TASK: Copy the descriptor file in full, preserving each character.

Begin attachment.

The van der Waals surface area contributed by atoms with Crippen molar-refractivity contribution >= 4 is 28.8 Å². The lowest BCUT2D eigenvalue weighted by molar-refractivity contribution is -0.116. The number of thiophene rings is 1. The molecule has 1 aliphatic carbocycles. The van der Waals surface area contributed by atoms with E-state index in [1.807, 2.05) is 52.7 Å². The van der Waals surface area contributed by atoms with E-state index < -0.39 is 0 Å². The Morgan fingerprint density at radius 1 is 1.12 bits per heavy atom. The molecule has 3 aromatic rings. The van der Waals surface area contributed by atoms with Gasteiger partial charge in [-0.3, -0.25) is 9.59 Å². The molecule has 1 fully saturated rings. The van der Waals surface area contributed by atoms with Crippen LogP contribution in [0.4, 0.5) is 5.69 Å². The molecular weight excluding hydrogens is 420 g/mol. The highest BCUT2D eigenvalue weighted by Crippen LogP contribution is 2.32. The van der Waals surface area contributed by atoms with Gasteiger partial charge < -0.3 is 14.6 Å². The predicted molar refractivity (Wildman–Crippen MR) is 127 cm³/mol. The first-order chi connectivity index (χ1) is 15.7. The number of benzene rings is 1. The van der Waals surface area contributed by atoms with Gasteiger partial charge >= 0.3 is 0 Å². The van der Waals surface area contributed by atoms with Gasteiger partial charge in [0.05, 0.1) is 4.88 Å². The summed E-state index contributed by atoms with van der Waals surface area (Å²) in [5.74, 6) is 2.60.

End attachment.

The van der Waals surface area contributed by atoms with Crippen molar-refractivity contribution >= 4 is 28.8 Å². The lowest BCUT2D eigenvalue weighted by molar-refractivity contribution is -0.116. The number of thiophene rings is 1. The molecule has 1 aliphatic carbocycles. The van der Waals surface area contributed by atoms with E-state index in [1.807, 2.05) is 52.7 Å². The van der Waals surface area contributed by atoms with E-state index < -0.39 is 0 Å². The Morgan fingerprint density at radius 1 is 1.12 bits per heavy atom. The molecule has 3 aromatic rings. The van der Waals surface area contributed by atoms with Gasteiger partial charge in [-0.3, -0.25) is 9.59 Å². The molecule has 1 fully saturated rings. The van der Waals surface area contributed by atoms with Crippen LogP contribution in [0.4, 0.5) is 5.69 Å². The molecular weight excluding hydrogens is 420 g/mol. The highest BCUT2D eigenvalue weighted by Crippen LogP contribution is 2.32. The van der Waals surface area contributed by atoms with Gasteiger partial charge < -0.3 is 14.6 Å². The predicted molar refractivity (Wildman–Crippen MR) is 127 cm³/mol. The first-order chi connectivity index (χ1) is 15.7. The number of benzene rings is 1. The van der Waals surface area contributed by atoms with Gasteiger partial charge >= 0.3 is 0 Å². The van der Waals surface area contributed by atoms with Gasteiger partial charge in [0.05, 0.1) is 4.88 Å². The summed E-state index contributed by atoms with van der Waals surface area (Å²) in [5.74, 6) is 2.60.